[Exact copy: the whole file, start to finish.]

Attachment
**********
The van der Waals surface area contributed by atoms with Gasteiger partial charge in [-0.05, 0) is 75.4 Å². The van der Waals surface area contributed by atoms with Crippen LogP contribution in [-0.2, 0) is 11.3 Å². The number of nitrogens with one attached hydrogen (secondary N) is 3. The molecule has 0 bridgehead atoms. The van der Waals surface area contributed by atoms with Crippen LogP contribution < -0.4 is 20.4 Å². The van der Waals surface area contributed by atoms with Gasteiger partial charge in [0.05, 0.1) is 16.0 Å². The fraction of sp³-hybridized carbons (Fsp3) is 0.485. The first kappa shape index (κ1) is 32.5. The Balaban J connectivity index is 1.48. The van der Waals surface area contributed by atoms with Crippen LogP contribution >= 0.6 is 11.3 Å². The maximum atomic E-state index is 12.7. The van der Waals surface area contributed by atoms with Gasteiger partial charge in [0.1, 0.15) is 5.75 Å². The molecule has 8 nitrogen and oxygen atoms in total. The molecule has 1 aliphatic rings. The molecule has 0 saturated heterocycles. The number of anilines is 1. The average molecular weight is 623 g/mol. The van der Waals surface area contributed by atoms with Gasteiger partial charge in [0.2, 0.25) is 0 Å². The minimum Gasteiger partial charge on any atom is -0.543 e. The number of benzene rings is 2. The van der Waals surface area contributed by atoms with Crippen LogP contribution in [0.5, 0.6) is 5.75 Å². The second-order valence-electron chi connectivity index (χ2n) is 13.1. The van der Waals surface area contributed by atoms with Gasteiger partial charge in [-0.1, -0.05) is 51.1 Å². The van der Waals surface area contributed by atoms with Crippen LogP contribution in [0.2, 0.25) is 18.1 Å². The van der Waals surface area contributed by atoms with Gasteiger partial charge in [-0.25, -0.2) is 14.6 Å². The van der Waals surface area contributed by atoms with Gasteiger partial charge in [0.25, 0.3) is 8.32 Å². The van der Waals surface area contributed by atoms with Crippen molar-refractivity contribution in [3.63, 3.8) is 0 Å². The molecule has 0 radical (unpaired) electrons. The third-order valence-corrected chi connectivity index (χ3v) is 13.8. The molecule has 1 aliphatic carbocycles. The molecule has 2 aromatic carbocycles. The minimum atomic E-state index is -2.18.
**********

The van der Waals surface area contributed by atoms with Gasteiger partial charge in [-0.05, 0) is 75.4 Å². The van der Waals surface area contributed by atoms with Crippen LogP contribution in [-0.2, 0) is 11.3 Å². The number of nitrogens with one attached hydrogen (secondary N) is 3. The molecule has 0 bridgehead atoms. The van der Waals surface area contributed by atoms with Crippen LogP contribution < -0.4 is 20.4 Å². The van der Waals surface area contributed by atoms with Gasteiger partial charge in [0.05, 0.1) is 16.0 Å². The fraction of sp³-hybridized carbons (Fsp3) is 0.485. The first kappa shape index (κ1) is 32.5. The Balaban J connectivity index is 1.48. The van der Waals surface area contributed by atoms with Crippen LogP contribution >= 0.6 is 11.3 Å². The maximum atomic E-state index is 12.7. The van der Waals surface area contributed by atoms with Gasteiger partial charge in [0.1, 0.15) is 5.75 Å². The molecule has 8 nitrogen and oxygen atoms in total. The molecule has 1 aliphatic rings. The molecule has 0 saturated heterocycles. The number of anilines is 1. The average molecular weight is 623 g/mol. The van der Waals surface area contributed by atoms with Gasteiger partial charge in [0.2, 0.25) is 0 Å². The minimum Gasteiger partial charge on any atom is -0.543 e. The number of benzene rings is 2. The van der Waals surface area contributed by atoms with Crippen LogP contribution in [0.5, 0.6) is 5.75 Å². The second-order valence-electron chi connectivity index (χ2n) is 13.1. The van der Waals surface area contributed by atoms with Gasteiger partial charge in [-0.1, -0.05) is 51.1 Å². The van der Waals surface area contributed by atoms with Crippen LogP contribution in [0.2, 0.25) is 18.1 Å². The van der Waals surface area contributed by atoms with Gasteiger partial charge in [-0.25, -0.2) is 14.6 Å². The van der Waals surface area contributed by atoms with Gasteiger partial charge in [0.25, 0.3) is 8.32 Å². The van der Waals surface area contributed by atoms with Crippen molar-refractivity contribution in [3.63, 3.8) is 0 Å². The molecule has 0 radical (unpaired) electrons. The third-order valence-corrected chi connectivity index (χ3v) is 13.8. The molecule has 1 aliphatic carbocycles. The molecule has 2 aromatic carbocycles. The minimum atomic E-state index is -2.18.